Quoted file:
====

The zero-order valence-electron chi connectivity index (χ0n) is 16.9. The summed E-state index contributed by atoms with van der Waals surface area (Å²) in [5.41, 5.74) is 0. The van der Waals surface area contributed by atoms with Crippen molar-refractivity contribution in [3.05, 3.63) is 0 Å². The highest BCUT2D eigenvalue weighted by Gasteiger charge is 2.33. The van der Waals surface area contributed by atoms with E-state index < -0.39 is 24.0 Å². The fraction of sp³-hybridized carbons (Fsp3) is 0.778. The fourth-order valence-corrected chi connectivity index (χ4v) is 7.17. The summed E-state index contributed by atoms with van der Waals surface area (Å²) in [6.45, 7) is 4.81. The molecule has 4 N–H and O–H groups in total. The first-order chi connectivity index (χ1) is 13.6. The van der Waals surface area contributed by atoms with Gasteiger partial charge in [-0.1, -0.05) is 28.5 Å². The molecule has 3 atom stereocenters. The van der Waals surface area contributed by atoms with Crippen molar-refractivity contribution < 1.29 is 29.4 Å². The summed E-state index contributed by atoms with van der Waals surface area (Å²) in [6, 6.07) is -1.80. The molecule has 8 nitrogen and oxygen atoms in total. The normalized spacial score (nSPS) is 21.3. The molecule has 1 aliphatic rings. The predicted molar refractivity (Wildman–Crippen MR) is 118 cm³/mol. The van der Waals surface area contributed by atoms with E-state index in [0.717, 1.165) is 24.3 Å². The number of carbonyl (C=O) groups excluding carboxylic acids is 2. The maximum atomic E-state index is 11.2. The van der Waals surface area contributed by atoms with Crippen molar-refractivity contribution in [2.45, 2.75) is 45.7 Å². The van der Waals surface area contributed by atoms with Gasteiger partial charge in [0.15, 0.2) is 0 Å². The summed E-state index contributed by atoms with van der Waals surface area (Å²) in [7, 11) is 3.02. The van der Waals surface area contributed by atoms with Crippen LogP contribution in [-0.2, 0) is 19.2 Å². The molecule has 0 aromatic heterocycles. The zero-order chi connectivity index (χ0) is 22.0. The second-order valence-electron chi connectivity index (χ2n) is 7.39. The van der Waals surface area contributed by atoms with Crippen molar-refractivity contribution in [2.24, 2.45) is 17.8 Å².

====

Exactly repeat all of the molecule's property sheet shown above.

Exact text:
The zero-order valence-electron chi connectivity index (χ0n) is 16.9. The summed E-state index contributed by atoms with van der Waals surface area (Å²) in [5.41, 5.74) is 0. The van der Waals surface area contributed by atoms with Crippen molar-refractivity contribution in [3.05, 3.63) is 0 Å². The highest BCUT2D eigenvalue weighted by Gasteiger charge is 2.33. The van der Waals surface area contributed by atoms with E-state index < -0.39 is 24.0 Å². The fraction of sp³-hybridized carbons (Fsp3) is 0.778. The fourth-order valence-corrected chi connectivity index (χ4v) is 7.17. The summed E-state index contributed by atoms with van der Waals surface area (Å²) in [6.45, 7) is 4.81. The molecule has 4 N–H and O–H groups in total. The first-order chi connectivity index (χ1) is 13.6. The van der Waals surface area contributed by atoms with Gasteiger partial charge in [-0.1, -0.05) is 28.5 Å². The molecule has 3 atom stereocenters. The van der Waals surface area contributed by atoms with Crippen molar-refractivity contribution < 1.29 is 29.4 Å². The summed E-state index contributed by atoms with van der Waals surface area (Å²) in [6, 6.07) is -1.80. The molecule has 8 nitrogen and oxygen atoms in total. The normalized spacial score (nSPS) is 21.3. The molecule has 1 aliphatic rings. The predicted molar refractivity (Wildman–Crippen MR) is 118 cm³/mol. The van der Waals surface area contributed by atoms with E-state index in [0.717, 1.165) is 24.3 Å². The number of carbonyl (C=O) groups excluding carboxylic acids is 2. The maximum atomic E-state index is 11.2. The van der Waals surface area contributed by atoms with Crippen molar-refractivity contribution in [2.45, 2.75) is 45.7 Å². The van der Waals surface area contributed by atoms with Gasteiger partial charge in [0.15, 0.2) is 0 Å². The summed E-state index contributed by atoms with van der Waals surface area (Å²) in [7, 11) is 3.02. The van der Waals surface area contributed by atoms with Crippen LogP contribution in [-0.2, 0) is 19.2 Å². The molecule has 0 aromatic heterocycles. The zero-order chi connectivity index (χ0) is 22.0. The second-order valence-electron chi connectivity index (χ2n) is 7.39. The van der Waals surface area contributed by atoms with Crippen molar-refractivity contribution in [2.24, 2.45) is 17.8 Å².